"Roman Candle" turns 20: Secrets of Elliott Smith's accidental masterpiece (slideshow)
Elliott and the friends with whom he recorded in middle school in Texas (photo courtesy of Dan Pickering)
My last post concerned the photoengraving industry of the pre-Depression period. This week it’s pre-WWII lithography!
“Litho Media: A Demonstration of the Selling Power of Lithography,” published in 1939 by Roger Stephens and edited by H. Homer Buckelmueller and Colin Campbell, is a 206-page, 12-by-15-inch slipcased bible produced to help publicize the successful and effective results of using the lithography process for marketing purposes. It doesn’t pretend to be anything other than a “Toot Your Own Horn” compilation of uses (employing tipped-in examples of the produced work discussed), accompanied by testimonial letters from the various people responsible for utilizing the craft for their products. There are no technical descriptions or images that explain the process.
The major difference I find between this publication from 1939 and the subject of my prior post (“Achievement in Photo-Engraving and Letter-Press Printing,” 1927) is the more aggressive approach to presenting the cause for using the technique. The 1927 catalog felt more like a “Gentleman’s Game” of marketing. This newer reference edition uses a more modern/familiar approach to promoting the craft — a bit more brash and direct.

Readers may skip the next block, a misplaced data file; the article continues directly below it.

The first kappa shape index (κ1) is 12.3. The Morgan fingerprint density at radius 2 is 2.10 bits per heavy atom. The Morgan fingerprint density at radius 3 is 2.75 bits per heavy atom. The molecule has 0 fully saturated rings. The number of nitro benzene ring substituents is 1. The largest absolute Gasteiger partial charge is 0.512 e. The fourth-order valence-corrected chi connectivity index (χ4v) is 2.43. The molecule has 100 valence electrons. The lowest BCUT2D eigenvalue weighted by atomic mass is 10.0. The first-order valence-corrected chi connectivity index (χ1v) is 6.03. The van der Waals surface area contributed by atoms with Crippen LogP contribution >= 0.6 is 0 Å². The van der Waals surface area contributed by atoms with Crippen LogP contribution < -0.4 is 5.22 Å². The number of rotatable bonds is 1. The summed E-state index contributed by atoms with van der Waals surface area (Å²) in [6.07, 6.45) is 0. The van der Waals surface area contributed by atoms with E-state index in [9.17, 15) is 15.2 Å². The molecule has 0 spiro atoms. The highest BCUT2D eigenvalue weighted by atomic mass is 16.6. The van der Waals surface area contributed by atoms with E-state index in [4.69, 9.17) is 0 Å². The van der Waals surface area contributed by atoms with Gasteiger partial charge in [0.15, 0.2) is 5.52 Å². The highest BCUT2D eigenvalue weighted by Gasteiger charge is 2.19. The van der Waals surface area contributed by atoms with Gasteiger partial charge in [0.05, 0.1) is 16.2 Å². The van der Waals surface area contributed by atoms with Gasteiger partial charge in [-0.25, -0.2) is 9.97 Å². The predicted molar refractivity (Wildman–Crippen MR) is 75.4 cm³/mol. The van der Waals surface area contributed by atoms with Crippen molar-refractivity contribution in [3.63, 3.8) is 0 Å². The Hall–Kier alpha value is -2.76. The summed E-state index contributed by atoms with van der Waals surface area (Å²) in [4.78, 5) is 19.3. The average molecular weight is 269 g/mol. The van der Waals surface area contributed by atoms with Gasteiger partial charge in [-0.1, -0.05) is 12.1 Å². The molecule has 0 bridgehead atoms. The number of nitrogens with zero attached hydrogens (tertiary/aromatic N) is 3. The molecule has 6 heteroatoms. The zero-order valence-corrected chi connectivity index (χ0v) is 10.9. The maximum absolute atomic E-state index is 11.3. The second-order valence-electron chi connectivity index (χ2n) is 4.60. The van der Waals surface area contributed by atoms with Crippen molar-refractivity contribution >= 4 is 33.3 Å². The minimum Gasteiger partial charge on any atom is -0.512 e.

(When it comes to the images, remember to click on the picture to enlarge and click again to go in even further …)
Back to our feature presentation …
The remaining eight spreads are actual ads at the end of the book.
If you relish a tactile design experience, you might also enjoy the DesignCast “Freaks of Fancy, or Everything You Wanted to Know About Wild, 19th-Century Printing Techniques (But Were Afraid to Ask).”
Heatmiser publicity shot (L-R: Tony Lash, Brandt Peterson, Neil Gust, Elliott Smith) (photo courtesy of JJ Gonson photography)
Elliott and JJ Gonson (photo courtesy of JJ Gonson photography)
"Stray" 7-inch, Cavity Search Records (photo courtesy of JJ Gonson photography)
Elliott's Hampshire College ID photo, 1987
Elliott with "Le Domino," the guitar he used on "Roman Candle" (courtesy of JJ Gonson photography)
Full "Roman Candle" record cover (courtesy of JJ Gonson photography)
Elliott goofing off in Portland (courtesy of JJ Gonson photography)
Heatmiser (L-R: Elliott Smith, Neil Gust, Tony Lash, Brandt Peterson)(courtesy of JJ Gonson photography)
The Greenhouse Sleeve -- Cassette sleeve from Murder of Crows release, 1988, with first appearance of Condor Avenue (photo courtesy of Glynnis Fawkes)
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